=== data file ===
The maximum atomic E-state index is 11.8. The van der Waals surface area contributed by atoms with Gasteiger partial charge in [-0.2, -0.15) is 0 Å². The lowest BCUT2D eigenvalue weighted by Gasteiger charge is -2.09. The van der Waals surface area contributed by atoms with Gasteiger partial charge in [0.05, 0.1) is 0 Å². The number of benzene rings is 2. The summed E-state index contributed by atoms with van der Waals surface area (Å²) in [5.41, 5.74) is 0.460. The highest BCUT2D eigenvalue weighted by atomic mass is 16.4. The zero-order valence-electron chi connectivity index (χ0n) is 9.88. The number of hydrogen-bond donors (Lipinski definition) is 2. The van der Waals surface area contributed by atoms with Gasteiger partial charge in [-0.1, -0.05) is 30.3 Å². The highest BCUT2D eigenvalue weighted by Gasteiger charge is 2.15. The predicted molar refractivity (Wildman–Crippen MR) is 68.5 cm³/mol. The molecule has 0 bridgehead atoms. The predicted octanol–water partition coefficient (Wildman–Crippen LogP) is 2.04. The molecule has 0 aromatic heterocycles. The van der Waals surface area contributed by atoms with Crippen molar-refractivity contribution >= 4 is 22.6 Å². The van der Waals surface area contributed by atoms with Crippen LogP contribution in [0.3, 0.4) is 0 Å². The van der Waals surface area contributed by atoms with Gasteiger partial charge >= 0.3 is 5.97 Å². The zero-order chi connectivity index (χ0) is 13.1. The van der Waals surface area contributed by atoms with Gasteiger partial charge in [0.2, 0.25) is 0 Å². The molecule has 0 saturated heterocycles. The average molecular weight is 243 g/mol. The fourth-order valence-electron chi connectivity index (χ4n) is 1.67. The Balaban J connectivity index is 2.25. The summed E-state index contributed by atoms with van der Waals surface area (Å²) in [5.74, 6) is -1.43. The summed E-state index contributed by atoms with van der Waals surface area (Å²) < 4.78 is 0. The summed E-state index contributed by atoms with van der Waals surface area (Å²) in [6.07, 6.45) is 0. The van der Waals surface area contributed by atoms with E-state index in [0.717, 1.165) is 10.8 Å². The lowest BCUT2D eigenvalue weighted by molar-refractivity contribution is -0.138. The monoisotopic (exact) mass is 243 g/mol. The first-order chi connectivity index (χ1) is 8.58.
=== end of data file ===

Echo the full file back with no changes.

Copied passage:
The maximum atomic E-state index is 11.8. The van der Waals surface area contributed by atoms with Gasteiger partial charge in [-0.2, -0.15) is 0 Å². The lowest BCUT2D eigenvalue weighted by Gasteiger charge is -2.09. The van der Waals surface area contributed by atoms with Gasteiger partial charge in [0.05, 0.1) is 0 Å². The number of benzene rings is 2. The summed E-state index contributed by atoms with van der Waals surface area (Å²) in [5.41, 5.74) is 0.460. The highest BCUT2D eigenvalue weighted by atomic mass is 16.4. The zero-order valence-electron chi connectivity index (χ0n) is 9.88. The number of hydrogen-bond donors (Lipinski definition) is 2. The van der Waals surface area contributed by atoms with Gasteiger partial charge in [-0.1, -0.05) is 30.3 Å². The highest BCUT2D eigenvalue weighted by Gasteiger charge is 2.15. The predicted molar refractivity (Wildman–Crippen MR) is 68.5 cm³/mol. The molecule has 0 bridgehead atoms. The predicted octanol–water partition coefficient (Wildman–Crippen LogP) is 2.04. The molecule has 0 aromatic heterocycles. The van der Waals surface area contributed by atoms with Crippen molar-refractivity contribution >= 4 is 22.6 Å². The van der Waals surface area contributed by atoms with Crippen LogP contribution in [0.3, 0.4) is 0 Å². The van der Waals surface area contributed by atoms with Gasteiger partial charge >= 0.3 is 5.97 Å². The zero-order chi connectivity index (χ0) is 13.1. The van der Waals surface area contributed by atoms with Gasteiger partial charge in [0.2, 0.25) is 0 Å². The molecule has 0 saturated heterocycles. The average molecular weight is 243 g/mol. The fourth-order valence-electron chi connectivity index (χ4n) is 1.67. The Balaban J connectivity index is 2.25. The summed E-state index contributed by atoms with van der Waals surface area (Å²) in [5.74, 6) is -1.43. The summed E-state index contributed by atoms with van der Waals surface area (Å²) < 4.78 is 0. The summed E-state index contributed by atoms with van der Waals surface area (Å²) in [6.07, 6.45) is 0. The van der Waals surface area contributed by atoms with E-state index in [0.717, 1.165) is 10.8 Å². The lowest BCUT2D eigenvalue weighted by molar-refractivity contribution is -0.138. The monoisotopic (exact) mass is 243 g/mol. The first-order chi connectivity index (χ1) is 8.58.